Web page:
12:00-5:00 pm
80 Fifth Avenue, room 802

Scrapyard Challenge [DIYU; W]
Jonah Brucker-Cohen (Parsons The New School for Design)
Katherine Moriwaki (Parsons The New School for Design)
The Scrapyard Challenge Workshops are intensive workshops co-developed and co-led by Jonah Brucker-Cohen and Katherine Moriwaki where participants build simple electronic projects (both digital and analog inputs) out of found or discarded “junk” (old electronics, clothing, furniture, outdated computer equipment, appliances, turntables, monitors, gadgets, etc..). So far the workshops have been held 46 times in 14 countries, on 5 continents with 3 different themes including the MIDI Scrapyard Challenge where participants build simple musical controllers from discarded objects and “junk”, DIY Wearable Challenge where they create wearable tech projects from used clothing, and the DIY Urban Challenge where they work on public space interventions and other projects. The MIDI Scrapyard version includes a mini workshop where participants build simple drawing robots or “DrawBots” with small, inexpensive motors, batteries, and drawing markers that can also be connected to Serial or MIDI interface. At the end of the day or evening, the workshop participants have a small performance, concert, or fashion show (depending on the workshop theme) where they demonstrate and present their creations together as a group. No electronics skills or any experience with technology is necessary to participate in the workshops.
Workshops require additional registration at no extra cost.
Please visit HERE to register.

12:30-2:30 pm
Alvin Johnson/J. M. Kaplan Hall, 66 West 12th St., room 510

Mobilizing the Shift: Edu-Factory and The Struggle Over Knowledge in An Age of Cognitive Capitalism [DIYU; PD]
George Caffentzis (Midnight Notes)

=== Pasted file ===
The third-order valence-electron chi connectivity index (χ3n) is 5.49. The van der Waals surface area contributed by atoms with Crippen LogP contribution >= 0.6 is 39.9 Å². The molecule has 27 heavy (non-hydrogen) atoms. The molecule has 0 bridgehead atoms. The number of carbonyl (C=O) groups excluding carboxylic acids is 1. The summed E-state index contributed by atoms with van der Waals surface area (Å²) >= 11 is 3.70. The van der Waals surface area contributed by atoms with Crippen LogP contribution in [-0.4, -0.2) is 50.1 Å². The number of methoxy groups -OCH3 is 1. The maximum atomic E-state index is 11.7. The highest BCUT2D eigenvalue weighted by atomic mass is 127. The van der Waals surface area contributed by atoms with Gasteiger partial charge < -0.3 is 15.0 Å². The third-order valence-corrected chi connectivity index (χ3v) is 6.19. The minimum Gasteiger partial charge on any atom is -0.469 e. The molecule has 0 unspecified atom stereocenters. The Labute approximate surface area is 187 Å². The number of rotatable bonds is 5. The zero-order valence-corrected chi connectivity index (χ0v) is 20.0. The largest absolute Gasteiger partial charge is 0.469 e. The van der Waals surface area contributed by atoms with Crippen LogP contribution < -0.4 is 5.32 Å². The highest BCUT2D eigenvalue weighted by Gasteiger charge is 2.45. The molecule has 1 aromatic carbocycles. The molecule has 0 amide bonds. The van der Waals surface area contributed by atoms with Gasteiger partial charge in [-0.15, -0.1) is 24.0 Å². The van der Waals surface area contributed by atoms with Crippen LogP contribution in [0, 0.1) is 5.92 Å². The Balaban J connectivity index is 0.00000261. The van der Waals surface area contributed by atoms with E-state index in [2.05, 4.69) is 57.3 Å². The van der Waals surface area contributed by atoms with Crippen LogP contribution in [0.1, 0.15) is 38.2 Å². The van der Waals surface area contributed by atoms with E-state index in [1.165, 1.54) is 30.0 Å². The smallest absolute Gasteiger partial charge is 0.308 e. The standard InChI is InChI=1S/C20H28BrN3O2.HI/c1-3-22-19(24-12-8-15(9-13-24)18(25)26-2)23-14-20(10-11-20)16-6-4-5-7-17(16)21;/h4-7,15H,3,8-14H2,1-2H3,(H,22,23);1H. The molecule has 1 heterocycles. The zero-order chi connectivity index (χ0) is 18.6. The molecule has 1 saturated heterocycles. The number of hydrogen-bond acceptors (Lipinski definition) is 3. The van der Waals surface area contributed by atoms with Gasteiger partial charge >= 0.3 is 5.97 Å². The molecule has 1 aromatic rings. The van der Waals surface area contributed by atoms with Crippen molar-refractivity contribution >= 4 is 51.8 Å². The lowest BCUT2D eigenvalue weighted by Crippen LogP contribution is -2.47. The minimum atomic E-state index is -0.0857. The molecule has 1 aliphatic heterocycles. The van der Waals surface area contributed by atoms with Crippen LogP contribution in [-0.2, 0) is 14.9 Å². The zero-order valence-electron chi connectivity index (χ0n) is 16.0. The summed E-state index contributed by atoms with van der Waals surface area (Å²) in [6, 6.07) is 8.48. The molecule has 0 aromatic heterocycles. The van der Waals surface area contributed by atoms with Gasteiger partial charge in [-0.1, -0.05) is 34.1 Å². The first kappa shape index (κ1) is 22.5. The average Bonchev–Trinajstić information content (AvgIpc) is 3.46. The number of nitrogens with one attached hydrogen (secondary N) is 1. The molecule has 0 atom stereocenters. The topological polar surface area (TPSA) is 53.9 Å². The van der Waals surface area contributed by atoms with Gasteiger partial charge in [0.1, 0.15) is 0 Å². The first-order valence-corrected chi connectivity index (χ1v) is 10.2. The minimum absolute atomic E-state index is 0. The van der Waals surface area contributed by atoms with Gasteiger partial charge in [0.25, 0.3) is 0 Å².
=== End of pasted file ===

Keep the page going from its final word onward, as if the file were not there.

Max Haiven (Edu-Factory Collective)
Elise Thorburn (Edu-Factory Collective)
Our task to chart the ways the “knowledge economy” and “cognitive capitalism” and to follow and network struggles within and beyond the university have fundamentally reshaped the university as a political, economic and social institution and space. Today, in a digital age while the factory has not disappeared (indeed, it has globalized) the university has become one of the most important sites where social, economic and political power convene to shape the world, and where new struggles crystallize. Edu-factory aims to locate digital(izing) teaching and learning within this paradigm shift and to outline the ways cognitive capitalism both preys upon and opens up new spaces for digital creativities and affinities. The panel discussion seeks to open a window onto some of the common struggles educators and students are facing as the introduction of new technology changes the game in and around what we once knew as the university. This panel will convene a variety of perspectives on struggles within the knowledge factory from members of the Edu-Factory Collective and their theoretical and political allies and interlocutors. They will be joined by other members of the Edu-Factory Collective from around the world via video-conference link who will share short reports on their struggles in places including Italy, Tunisia, India and China.